Tokay Gecko

Tokay Gecko

Reptiles

SCIENTIFIC CLASSIFICATION

COMMON NAME: tokay gecko, common gecko
KINGDOM: Animalia
PHYLUM: Chordata
CLASS: Reptilia
ORDER: Squamata
FAMILY: Gekkonidae
GENUS SPECIES: Gekko (Malayan) gecko (named for the barking sound the Asian species makes)

FAST FACTS

DESCRIPTION: Greenish gray lizard with gray and orange-brown spots covering body; body is slender with a large head; eyes are prominent in all species; broad fleshy toes with inner folds
SIZE: 25-30 cm (10-12 in.) average total body length; maximum length of 35 cm (14 in.)
WEIGHT: No data
DIET: Insects, baby birds, and small mammals such as nesting mice
INCUBATION: 100-182 days
CLUTCH SIZE 2 eggs
SEXUAL MATURITY: 3 years
LIFE SPAN: Up to 20 years
RANGE: Southeast Asia and Malayan Isles; northeast China, Indonesia, and Thailand
HABITAT: Arboreal; bushes, trees and on or around rocks
POPULATION: GLOBAL No data
STATUS: IUCN No data
CITES Not listed
USFWS Not listed

FUN FACTS

1. Nearly all geckos have a voice, ranging from a small squeak to the deafening whistles of the African whistling gecko.
2. The gecko sticks its eggs to walls or rocks near cracks or holes. More than one female may use the same 'nest'. The eggs are soft-shelled at first with a very sticky surface. They harden soon after they are laid.
3. Tokays have padded toes with sticking power, which has long been the obsession of scientists. However, knowing what research has found, it's not surprising. Each of its four feet has five toes. Each toe has fine hairs 1/10 mm long, packed at 5,000 hairs per sq mm (3,000,000 per sq inch). Each hair has 400-1,000 branches that end in a spatula-like structure about 1/50,000 inch long. Each hair is strong enough to support an ant's weight. One million hairs can support a small child!
4. Tokay Geckoes are solitary creatures, only encountering the opposite sex during the breeding season. They are territorial and will defend their space against intruders of the same species and of other species, ensuring less competition for food.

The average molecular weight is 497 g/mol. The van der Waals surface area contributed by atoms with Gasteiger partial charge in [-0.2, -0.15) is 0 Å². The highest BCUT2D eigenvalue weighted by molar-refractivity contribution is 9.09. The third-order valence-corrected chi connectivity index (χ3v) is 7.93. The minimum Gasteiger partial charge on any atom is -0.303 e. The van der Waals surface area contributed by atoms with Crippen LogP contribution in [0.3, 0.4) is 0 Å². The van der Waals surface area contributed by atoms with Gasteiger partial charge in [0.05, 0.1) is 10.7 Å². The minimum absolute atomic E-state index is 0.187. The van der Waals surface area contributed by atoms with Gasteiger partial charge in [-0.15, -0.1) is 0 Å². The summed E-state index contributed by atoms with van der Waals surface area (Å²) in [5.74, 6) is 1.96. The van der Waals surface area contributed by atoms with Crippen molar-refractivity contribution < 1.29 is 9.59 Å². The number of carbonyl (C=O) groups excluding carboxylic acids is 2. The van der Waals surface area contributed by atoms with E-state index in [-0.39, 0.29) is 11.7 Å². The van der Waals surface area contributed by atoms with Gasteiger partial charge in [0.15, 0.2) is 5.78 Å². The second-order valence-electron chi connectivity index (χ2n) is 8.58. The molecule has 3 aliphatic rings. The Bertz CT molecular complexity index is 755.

5. These geckoes can inflict severe bites if they are sufficiently threatened.
6. Their nose is used for breathing and also for detecting scents. A large number of sensory cells on a membrane in the nostrils and the Jacobson's organ help tokays to hunt. Their tongue is used to carry scent particles to the holes in their palate. These particles are then transported to the Jacobson's organ, which tells their brain about the environment (smell and taste).
7. They have folds of skin that prevent them from casting a shadow while resting on a tree. By opening up the skin fold completely, it allows them to blend in with the tree bark.
8. Another important feature of the tokay is its ability to cast off its tail in defense and later regenerate a new one. The cast off part will continue to move for several minutes, giving the gecko time to escape. It takes approximately three weeks for these geckoes to completely regenerate a new tail although it is usually never as long as the original tail.
9. In parts of Southeast Asia, tokays are regarded as bringers of luck, good fortune, and fertility.

ECOLOGY AND CONSERVATION

Tokay geckos are important in controlling pest populations such as cockroaches and locusts. Unfortunately, because they are able to pack a powerful bite, most people do not want them around. Though they are not in immediately danger, habitat destruction and the pet trade will eventually take a toll on their populations.

BIBLIOGRAPHY

Barlett, R.D. and Patricial P. Bartlett. Iguanas. Barron's, New York. 1995.

Halliday, Tim R., and Adler, Kraig. The Encyclopedia of Reptiles and Amphibians. New York: Equinox Books, 1986.

Flank, Lenny Jr. Herp Help. New York: Howell Book House, 1998.

geocities.com/Athens/forum/8318/gecko.html

Utah's Hogel Zoo. hoglezoo.org/reptiles/gecko.htm